Over the last few years I have encountered some fantastically ethical, well-intentioned leaders who buy into the importance of setting the tone around inclusivity. They understand the symbolic value of someone at the top sending a clear message about moving beyond diversity to inclusiveness – a difference I heard pithily captured on Twitter by @vernamyers when she said “Diversity is being invited to the party; inclusion is being asked to dance.”
These leaders can have a significant impact. They genuinely want to create workplaces where their staff thrive, not least those who identify as coming from one or more of the commonly identified minority groups. This kind of leadership is one heck of a start – but I think it can go up a gear. I mean the kind of step change that a leader makes when they can say to themselves, “This inclusivity stuff isn’t just about “them” it’s about me and my difference too.”
There is nothing quite like first-hand experience as a route to meaningful insight and motivation. Leaders who are able to tap into their own experience of being different can draw on powerful and personal intelligence to inform the way they shape their organisations. There isn’t a soul alive who hasn’t had the experience of feeling like the different one, set apart from the majority by virtue of anything from age, class, education, voice, humour, literacy, sporting affiliation and musical taste through to ethnicity, culture, sexual orientation, gender and disability.
There are times when we have all feared that an aspect of our identity may not be welcomed in a particular grouping – whether amongst family, classmates, friends, acquaintances, work colleagues or clients. This may lead us to “closet” that aspect of difference out of concern about how it will be received. We qualify what we say and to whom. This withholding can’t but have an impact on the relationships we have. Authentic leadership theory – of the sort expressed by people like Bruce Avolio and William Gardener – also suggests this has a negative impact on performance. In effect, feeling that who we are is in some way “not OK” will compromise the degree to which we can realise our talent. Which brings us back to leadership – because leaders really, really have to be interested in what is going on around talent.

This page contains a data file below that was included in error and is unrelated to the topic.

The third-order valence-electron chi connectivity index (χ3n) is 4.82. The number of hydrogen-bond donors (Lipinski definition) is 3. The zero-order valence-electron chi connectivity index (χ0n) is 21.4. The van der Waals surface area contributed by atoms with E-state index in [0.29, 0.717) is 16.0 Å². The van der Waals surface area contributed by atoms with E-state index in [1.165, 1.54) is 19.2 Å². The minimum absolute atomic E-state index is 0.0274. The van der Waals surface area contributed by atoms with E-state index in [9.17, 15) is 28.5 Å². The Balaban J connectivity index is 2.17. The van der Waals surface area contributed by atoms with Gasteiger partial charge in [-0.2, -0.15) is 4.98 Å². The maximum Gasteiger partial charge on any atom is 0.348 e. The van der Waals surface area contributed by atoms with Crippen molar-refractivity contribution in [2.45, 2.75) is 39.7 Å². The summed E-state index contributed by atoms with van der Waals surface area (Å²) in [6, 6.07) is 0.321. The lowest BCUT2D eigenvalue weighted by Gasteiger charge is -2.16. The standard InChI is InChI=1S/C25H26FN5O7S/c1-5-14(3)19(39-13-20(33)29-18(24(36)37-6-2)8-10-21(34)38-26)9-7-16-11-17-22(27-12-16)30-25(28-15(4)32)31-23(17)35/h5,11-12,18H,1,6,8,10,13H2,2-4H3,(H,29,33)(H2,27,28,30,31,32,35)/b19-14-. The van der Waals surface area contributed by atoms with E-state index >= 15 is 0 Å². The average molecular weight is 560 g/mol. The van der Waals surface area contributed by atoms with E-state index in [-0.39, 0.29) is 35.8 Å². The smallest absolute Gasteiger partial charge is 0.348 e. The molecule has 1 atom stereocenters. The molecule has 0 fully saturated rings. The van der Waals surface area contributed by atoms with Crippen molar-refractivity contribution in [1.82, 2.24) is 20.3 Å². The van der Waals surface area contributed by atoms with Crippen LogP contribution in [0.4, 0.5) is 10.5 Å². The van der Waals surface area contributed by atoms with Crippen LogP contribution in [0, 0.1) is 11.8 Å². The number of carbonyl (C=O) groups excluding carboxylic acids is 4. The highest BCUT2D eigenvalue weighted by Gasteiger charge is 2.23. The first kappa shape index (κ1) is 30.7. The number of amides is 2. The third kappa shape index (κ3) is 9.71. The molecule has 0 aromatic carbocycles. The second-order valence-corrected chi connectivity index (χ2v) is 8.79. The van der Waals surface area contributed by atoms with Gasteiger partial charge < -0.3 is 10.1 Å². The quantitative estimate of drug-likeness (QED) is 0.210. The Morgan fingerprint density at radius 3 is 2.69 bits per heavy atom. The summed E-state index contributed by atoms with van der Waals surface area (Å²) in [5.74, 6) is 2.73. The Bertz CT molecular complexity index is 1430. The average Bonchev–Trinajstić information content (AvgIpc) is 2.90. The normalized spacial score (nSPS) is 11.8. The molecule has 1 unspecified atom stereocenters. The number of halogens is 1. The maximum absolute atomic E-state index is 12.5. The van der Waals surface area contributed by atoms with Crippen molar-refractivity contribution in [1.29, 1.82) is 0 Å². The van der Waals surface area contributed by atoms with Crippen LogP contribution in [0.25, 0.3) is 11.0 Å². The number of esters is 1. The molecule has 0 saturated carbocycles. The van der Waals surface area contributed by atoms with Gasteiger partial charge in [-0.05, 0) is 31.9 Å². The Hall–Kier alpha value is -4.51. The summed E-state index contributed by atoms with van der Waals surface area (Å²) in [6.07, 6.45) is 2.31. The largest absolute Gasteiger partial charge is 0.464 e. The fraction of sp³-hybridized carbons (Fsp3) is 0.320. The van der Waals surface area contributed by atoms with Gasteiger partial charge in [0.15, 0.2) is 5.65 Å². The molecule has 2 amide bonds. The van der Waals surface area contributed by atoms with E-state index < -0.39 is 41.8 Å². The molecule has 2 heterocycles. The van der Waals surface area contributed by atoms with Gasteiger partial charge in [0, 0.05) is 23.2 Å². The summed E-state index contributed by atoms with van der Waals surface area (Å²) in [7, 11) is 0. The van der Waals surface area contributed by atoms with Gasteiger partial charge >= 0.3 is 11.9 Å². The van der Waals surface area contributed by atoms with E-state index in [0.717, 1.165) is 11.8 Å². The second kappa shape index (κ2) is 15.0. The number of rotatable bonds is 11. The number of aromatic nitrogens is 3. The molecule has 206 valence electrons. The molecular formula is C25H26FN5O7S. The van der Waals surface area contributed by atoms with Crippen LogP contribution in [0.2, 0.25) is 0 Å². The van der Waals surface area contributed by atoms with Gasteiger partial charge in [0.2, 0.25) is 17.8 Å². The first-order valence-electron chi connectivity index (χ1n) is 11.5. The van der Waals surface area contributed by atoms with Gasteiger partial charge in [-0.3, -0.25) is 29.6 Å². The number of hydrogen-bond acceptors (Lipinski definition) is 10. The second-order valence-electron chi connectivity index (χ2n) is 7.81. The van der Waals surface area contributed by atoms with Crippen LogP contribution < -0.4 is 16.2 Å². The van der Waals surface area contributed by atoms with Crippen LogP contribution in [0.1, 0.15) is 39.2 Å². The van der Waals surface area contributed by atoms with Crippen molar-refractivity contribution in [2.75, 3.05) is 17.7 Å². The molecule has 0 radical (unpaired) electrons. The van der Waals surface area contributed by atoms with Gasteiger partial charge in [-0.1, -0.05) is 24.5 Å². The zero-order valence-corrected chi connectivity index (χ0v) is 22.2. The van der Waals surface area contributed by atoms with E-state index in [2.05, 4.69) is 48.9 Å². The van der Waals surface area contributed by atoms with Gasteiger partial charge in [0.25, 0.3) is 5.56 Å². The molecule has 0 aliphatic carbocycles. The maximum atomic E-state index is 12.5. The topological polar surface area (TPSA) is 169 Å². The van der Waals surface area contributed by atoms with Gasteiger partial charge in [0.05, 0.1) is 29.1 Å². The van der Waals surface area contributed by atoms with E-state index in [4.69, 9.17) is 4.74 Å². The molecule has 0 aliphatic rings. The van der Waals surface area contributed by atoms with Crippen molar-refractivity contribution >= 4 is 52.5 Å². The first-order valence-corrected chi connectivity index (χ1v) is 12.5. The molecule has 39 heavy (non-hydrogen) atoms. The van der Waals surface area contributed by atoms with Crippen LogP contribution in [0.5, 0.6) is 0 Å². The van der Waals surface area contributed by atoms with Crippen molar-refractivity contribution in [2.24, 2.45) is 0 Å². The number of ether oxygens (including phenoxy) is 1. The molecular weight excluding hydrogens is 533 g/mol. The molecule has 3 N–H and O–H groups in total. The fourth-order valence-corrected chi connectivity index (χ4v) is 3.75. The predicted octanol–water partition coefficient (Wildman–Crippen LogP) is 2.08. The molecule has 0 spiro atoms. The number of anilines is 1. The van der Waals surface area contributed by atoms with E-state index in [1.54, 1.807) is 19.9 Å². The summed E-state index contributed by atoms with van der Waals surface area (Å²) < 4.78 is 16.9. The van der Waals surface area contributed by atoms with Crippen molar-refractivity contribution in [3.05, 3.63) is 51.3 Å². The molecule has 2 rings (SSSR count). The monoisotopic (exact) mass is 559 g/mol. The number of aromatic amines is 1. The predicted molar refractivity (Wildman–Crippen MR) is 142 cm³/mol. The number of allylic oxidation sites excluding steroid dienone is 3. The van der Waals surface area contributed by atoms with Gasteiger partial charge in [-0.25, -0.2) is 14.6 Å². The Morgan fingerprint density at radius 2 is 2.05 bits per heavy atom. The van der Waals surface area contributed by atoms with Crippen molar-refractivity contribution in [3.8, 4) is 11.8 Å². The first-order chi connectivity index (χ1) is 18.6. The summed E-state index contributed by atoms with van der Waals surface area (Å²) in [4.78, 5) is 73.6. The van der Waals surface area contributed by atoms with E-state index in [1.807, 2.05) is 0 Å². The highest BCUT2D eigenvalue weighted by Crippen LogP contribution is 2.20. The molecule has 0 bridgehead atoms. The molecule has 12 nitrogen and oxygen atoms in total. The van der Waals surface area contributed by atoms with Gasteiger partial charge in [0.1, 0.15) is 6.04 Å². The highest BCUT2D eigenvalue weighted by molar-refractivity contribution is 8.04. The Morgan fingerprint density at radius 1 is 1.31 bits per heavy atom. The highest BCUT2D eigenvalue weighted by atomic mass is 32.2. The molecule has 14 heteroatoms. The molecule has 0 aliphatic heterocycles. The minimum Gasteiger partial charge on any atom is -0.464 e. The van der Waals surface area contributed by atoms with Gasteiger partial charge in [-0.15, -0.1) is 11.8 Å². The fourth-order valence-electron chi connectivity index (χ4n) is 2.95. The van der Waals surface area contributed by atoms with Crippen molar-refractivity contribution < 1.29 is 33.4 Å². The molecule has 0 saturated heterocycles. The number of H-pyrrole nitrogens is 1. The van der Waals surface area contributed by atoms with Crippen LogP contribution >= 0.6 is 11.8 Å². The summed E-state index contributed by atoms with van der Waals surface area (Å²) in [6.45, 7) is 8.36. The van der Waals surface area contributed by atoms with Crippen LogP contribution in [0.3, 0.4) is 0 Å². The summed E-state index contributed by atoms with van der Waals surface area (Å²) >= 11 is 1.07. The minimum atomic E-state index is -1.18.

I want to introduce the idea of “Out Leadership” as a form of turbo-charged inclusive leadership. This is when leaders get that difference is to do with them and visibly, consistently and explicitly demonstrate that they are OK with their own difference – whatever it may be. For followers this sets up an expectation that their difference is likely to be OK too, which in turn makes it likely that they bring more of their talent to the table.
Out Leaders tend to have a habit of disciplined reflection – they take time to question what they are learning from experience and critically question what they have said and done. Often they seek structured help in doing this – perhaps from a coach or trusted colleague.
If you felt like a spot of reflection on this topic – perhaps you could individually, or in conversation with someone you trust, mull on the questions below:
Think of a time when you felt you had a “closeted difference”:
- Why did you choose to hide the difference?
- What was the effect of being “closeted”?
- What did you learn from the experience?
- What did / could have made your difference OK?
- Any insights that could be applied to your leadership?
Out Leadership, whilst unashamedly drawing on LGBT experience and metaphor, is meant to be widely applicable. An Out Leader – irrespective of their sexual orientation – makes smart risk assessments and understands the consequences of withholding or sharing their difference. They grasp that sometimes non-disclosure is smart and necessary. Just as I can decide not to hold my wife’s hand in certain public situations without losing my authenticity, so too an Out Leader need not put their difference front-and-centre in every client pitch. However – all other things being equal – an Out Leader will strive to be most themselves in as many situations as possible.
In summary, if you are an Out Leader you:
- Acknowledge that inclusivity applies to you as well as “them”
- Model that you are OK with your own difference
- Encourage others that their difference is valued – it’s part of your job as leader
- Reflect regularly on your experience to mine it for learning
- Have the courage to question self and others
- Demonstrate resilience in tolerating resistance and push back
- Are able to handle uncertainty to seek out “teachable moments”, ask questions and generate feedback
- Are deeply curious about difference and enquire into others’ world view
- Have an everyday practice which means inclusion is integral to your leadership, not a bolt-on
This thinking is still very much at a formative stage – so please extend or challenge the ideas in this blog. I’d love it if you came back to me with stories of when you have seen Out Leadership in action – or when it has been notably absent and the effect this had. Perhaps you are an Out Leader and are willing to share some suggestions or insights.
As a parting thought, I believe that Out Leaders show that inclusivity – at its best – is supremely personal. They are also visible role models – which will be the topic of my next blog and is also the focus of the latest Stonewall research.